Monday Markets — What’s Up with Gold?
Monday, 18 January 2021
By Greg Canavan
[4 min read]
I’m going to try something a little different in Monday’s Insider from now on.
Under the broad heading of ‘Monday Markets’, I’m going to write about a specific asset market or sector that is either an opportunity or a risk.
Today, I’m going to write about gold. It’s been all over the place lately. But from week-to-week, it could be anything; stocks, stock sectors, commodities, bitcoin, bonds…whatever is relevant.
And by that I don’t just mean what is popular. There’s no point talking about what investors already know and have priced in. As much as possible, I want to try and give you insights here that aren’t priced in, or at least aren’t talked about much.
If you have ideas or some thoughts on what you want to see covered, drop us a line at firstname.lastname@example.org.
But today, we’re talking gold.
Gold has certainly been volatile lately. Take a look at the chart below…
In November it dropped sharply, and looked like it was headed much lower. But it quickly turned around. Then, it began to move out of that wedge-shaped consolidation pattern, and appeared to be moving higher.
Then, more selling!
It’s now back at that support level. Will it hold? Or are prices heading into the US$1,700s again?
To help us answer that question, let’s look at what really drives gold prices: Interest rates. Or, to be precise, REAL interest rates.
The real interest rate is the nominal rate minus inflation. So if nominal bond yields are at 1%, and inflation is 2%, the real interest rate is minus 1%. The gold price is highly correlated to real yields. So when the real yield declines, gold prices generally rise. When real yields rise, gold prices generally fall.
With all the ‘inflation is coming’ talk and expectations, nominal bond yields in the US have increased from their lows of around 0.50% last year, to currently sit around 1.09% on the 10-year.
The only way that can be fundamentally bearish for gold is if nominal yields rise faster than inflation expectations. If this happens, then real yields will rise and put pressure on the gold price.
Is that the case?
Well, let’s have a look at a chart of the real 10-year US Govt bond yield.
This is a long-term chart. But if you look at the last few years, the real 10-year bond yield peaked in late 2018. They’ve been heading lower ever since.
Now, if you take a look at the gold price going back to 2018, you can see that it bottomed in August. This was just before the peak in real yields, but gold obviously saw the turn coming. As you can see, gold started to trend higher as real yields began to trend lower.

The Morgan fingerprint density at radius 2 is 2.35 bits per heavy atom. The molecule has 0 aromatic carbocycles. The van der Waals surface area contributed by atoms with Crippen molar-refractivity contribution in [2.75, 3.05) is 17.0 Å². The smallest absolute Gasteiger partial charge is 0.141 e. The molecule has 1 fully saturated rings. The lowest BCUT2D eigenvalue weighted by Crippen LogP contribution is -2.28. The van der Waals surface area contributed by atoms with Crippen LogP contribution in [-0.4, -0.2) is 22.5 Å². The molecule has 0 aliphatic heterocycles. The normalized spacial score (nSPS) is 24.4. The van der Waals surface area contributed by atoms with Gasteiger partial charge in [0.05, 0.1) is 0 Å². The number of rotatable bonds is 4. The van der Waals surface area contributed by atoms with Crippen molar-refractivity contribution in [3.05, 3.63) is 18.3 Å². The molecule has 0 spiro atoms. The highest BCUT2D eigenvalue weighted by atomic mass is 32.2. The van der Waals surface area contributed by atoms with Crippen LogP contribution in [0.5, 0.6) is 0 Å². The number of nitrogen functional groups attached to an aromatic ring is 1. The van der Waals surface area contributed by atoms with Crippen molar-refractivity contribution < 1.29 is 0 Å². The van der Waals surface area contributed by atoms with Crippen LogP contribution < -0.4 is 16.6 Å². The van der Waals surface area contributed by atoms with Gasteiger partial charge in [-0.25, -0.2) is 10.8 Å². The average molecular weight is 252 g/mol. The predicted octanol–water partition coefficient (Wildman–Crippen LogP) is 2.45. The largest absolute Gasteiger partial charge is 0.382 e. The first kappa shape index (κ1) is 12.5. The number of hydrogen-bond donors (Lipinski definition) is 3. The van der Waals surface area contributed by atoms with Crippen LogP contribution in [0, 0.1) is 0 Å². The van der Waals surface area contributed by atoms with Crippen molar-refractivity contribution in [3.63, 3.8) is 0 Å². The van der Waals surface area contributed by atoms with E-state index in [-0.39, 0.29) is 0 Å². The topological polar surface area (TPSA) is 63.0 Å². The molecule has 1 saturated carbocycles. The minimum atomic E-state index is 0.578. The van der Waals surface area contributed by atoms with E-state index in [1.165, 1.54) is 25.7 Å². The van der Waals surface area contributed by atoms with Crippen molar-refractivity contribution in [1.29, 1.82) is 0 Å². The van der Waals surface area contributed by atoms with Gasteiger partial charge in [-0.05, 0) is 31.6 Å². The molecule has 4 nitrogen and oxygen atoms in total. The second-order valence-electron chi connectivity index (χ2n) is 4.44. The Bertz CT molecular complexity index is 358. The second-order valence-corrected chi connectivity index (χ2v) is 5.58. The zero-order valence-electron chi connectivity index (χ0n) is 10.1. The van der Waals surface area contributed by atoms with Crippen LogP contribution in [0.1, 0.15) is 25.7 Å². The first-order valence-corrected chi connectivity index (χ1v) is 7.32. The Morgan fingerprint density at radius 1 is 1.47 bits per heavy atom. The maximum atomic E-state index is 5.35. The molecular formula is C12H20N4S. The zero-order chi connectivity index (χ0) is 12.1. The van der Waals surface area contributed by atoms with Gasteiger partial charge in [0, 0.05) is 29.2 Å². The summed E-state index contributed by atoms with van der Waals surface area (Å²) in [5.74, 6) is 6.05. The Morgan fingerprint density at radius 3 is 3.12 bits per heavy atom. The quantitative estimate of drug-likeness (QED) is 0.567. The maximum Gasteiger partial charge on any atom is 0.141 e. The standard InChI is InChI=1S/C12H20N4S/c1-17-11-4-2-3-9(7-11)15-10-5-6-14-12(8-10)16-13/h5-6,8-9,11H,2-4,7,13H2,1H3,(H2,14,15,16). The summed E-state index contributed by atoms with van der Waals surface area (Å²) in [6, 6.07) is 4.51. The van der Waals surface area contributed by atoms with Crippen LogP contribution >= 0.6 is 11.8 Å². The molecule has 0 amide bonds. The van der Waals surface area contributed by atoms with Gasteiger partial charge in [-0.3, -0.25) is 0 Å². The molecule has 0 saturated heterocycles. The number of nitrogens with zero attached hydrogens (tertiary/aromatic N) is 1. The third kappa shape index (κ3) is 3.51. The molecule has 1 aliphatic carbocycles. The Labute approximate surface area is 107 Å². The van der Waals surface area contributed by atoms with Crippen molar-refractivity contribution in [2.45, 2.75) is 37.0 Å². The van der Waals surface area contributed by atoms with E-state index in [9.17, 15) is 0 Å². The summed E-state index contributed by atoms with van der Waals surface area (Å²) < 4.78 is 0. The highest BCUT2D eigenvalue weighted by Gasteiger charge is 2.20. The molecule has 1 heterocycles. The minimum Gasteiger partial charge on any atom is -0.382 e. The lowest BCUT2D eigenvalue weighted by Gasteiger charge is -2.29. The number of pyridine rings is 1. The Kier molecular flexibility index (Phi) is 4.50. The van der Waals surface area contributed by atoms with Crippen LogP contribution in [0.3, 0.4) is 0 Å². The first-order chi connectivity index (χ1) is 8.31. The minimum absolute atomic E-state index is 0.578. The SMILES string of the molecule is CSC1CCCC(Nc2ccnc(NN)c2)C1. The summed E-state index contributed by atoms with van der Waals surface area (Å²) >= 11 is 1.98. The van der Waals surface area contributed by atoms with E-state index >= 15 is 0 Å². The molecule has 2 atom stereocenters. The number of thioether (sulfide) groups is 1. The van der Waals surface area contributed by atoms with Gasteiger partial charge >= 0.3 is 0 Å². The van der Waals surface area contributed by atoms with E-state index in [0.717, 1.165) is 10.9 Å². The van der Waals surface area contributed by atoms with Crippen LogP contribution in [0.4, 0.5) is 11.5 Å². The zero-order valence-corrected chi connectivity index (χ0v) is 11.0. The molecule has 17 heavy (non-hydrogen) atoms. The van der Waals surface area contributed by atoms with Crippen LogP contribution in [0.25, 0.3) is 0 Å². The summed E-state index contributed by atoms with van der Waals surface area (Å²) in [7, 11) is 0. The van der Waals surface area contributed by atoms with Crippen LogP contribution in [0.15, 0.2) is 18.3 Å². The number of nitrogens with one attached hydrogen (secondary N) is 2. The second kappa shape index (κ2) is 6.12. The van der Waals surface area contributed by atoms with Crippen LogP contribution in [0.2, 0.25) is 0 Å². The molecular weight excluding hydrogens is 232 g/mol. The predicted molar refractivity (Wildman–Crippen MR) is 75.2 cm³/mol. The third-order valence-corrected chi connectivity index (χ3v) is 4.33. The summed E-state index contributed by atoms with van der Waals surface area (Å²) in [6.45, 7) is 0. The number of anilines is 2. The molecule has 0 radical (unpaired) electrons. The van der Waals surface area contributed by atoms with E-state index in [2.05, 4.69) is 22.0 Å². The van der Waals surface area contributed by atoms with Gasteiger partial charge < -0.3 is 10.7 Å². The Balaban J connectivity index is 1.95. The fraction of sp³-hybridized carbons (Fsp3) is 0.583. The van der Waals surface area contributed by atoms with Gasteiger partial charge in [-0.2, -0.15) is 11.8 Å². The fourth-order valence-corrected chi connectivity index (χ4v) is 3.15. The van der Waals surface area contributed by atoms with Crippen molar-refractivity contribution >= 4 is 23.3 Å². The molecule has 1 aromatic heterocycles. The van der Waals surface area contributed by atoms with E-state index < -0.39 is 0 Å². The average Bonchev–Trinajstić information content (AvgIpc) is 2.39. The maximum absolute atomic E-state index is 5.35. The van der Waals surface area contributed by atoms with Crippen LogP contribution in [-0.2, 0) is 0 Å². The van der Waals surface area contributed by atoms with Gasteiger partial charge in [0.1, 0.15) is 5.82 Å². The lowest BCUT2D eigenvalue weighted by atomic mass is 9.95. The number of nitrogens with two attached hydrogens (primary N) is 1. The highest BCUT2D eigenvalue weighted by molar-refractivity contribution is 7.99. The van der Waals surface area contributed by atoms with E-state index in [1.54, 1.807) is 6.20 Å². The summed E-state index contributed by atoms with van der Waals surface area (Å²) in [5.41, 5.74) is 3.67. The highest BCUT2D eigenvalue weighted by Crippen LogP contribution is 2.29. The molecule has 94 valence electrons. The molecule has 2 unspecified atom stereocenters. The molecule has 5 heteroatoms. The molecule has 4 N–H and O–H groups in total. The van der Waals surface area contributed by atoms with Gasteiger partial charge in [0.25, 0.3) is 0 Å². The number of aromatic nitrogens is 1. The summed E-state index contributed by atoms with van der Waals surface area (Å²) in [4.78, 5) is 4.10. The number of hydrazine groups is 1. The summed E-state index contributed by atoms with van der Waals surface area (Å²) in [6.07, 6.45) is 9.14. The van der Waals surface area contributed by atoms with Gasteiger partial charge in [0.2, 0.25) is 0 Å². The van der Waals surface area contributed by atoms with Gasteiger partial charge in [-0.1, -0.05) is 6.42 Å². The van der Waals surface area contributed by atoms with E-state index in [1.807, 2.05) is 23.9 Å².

The interesting thing to note here is that the gold price peaked in August 2020. It has spent the past six months correcting. But apart from a small blip last year, real yields are yet to move higher. They are currently at minus 0.99%.
This next chart gives you a better illustration of this divergence, and just how correlated gold and real yields are over the long term.
It shows the Treasury Inflation-Protected Securities (TIPS) ETF along with the gold price. The price of TIPS securities rise when real yields decline. As you can see, TIPS, represented by the black line, remain near all-time highs.
The gold price has diverged though. It’s started to decline while TIPS prices have held up.
In the same way gold sniffed out the turn in the market in 2018, is its price falls pre-empting a turn now?
That’s a question that no one knows.
There is a possibility it might be.
From past, post-2008, experience, we know that massive government and central bank stimulus leads to a momentary ‘reflation’ of the economy. This leads to an increase in real yields for a short amount of time.
But the economy cannot handle higher real yields for any length of time because of the huge and increasing amounts of debt that it has to carry. Following the massive post-COVID debt injection, I would argue the global economy is even more susceptible to a rise in real interest rates.
If — and it’s a big if — these vaccines work (and don’t kill people), then the global economy could do well over the next few years as ‘reflation’ takes hold. In this instance, you could see a modest increase in real yields.
But this would just sow the seeds for the next downturn and deflationary impulse. Real yields would plunge again and go deeply negative. This would obviously be very bullish for gold.
Or, perhaps this reflation won’t have much kick. After all, the global economy is only being held up by big increases in government debt levels. That’s not exactly sustainable.
Or maybe the gold divergence is due to ‘everyone’ buying bitcoin instead? There can be little doubt that the tremendous performance of bitcoin over the past few months has taken capital away from gold.
If this is the case, gold is a buying opportunity now…
Either way, though, in this broken monetary system, gold looks like a great long-term hedge. You just need to be able to ride out the volatility.
My advice to subscribers of Crisis & Opportunity is to accumulate during this period of weakness. It might be painful in the short term, but I think it will be worth your while in the long run.
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Editor, Pivot Trader